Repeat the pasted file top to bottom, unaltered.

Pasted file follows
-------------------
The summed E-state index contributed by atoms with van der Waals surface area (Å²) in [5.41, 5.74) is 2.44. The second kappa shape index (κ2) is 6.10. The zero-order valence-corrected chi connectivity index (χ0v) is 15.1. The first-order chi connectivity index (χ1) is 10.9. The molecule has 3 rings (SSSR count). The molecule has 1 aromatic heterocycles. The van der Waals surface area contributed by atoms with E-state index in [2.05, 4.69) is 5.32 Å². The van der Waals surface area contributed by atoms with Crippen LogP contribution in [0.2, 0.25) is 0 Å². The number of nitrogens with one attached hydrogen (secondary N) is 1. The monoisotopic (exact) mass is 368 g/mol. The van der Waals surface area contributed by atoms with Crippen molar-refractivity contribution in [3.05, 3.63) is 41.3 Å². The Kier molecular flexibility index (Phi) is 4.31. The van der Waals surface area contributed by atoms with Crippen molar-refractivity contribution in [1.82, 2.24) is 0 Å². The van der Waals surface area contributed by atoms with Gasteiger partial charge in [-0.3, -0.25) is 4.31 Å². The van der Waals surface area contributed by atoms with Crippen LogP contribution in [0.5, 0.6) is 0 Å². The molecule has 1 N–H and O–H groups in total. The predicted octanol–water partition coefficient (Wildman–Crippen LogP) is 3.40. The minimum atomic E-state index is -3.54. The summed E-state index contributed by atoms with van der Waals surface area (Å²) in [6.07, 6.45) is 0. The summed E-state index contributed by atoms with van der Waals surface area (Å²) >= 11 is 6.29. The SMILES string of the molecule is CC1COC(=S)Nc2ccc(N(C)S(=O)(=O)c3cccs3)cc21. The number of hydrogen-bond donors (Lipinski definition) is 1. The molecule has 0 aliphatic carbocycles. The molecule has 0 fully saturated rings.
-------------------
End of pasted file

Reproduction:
The summed E-state index contributed by atoms with van der Waals surface area (Å²) in [5.41, 5.74) is 2.44. The second kappa shape index (κ2) is 6.10. The zero-order valence-corrected chi connectivity index (χ0v) is 15.1. The first-order chi connectivity index (χ1) is 10.9. The molecule has 3 rings (SSSR count). The molecule has 1 aromatic heterocycles. The van der Waals surface area contributed by atoms with E-state index in [2.05, 4.69) is 5.32 Å². The van der Waals surface area contributed by atoms with Crippen LogP contribution in [0.2, 0.25) is 0 Å². The number of nitrogens with one attached hydrogen (secondary N) is 1. The monoisotopic (exact) mass is 368 g/mol. The van der Waals surface area contributed by atoms with Crippen molar-refractivity contribution in [3.05, 3.63) is 41.3 Å². The Kier molecular flexibility index (Phi) is 4.31. The van der Waals surface area contributed by atoms with Crippen molar-refractivity contribution in [1.82, 2.24) is 0 Å². The van der Waals surface area contributed by atoms with Gasteiger partial charge in [-0.3, -0.25) is 4.31 Å². The van der Waals surface area contributed by atoms with Crippen LogP contribution in [0.5, 0.6) is 0 Å². The molecule has 1 N–H and O–H groups in total. The predicted octanol–water partition coefficient (Wildman–Crippen LogP) is 3.40. The minimum atomic E-state index is -3.54. The summed E-state index contributed by atoms with van der Waals surface area (Å²) in [6.07, 6.45) is 0. The summed E-state index contributed by atoms with van der Waals surface area (Å²) >= 11 is 6.29. The SMILES string of the molecule is CC1COC(=S)Nc2ccc(N(C)S(=O)(=O)c3cccs3)cc21. The number of hydrogen-bond donors (Lipinski definition) is 1. The molecule has 0 aliphatic carbocycles. The molecule has 0 fully saturated rings.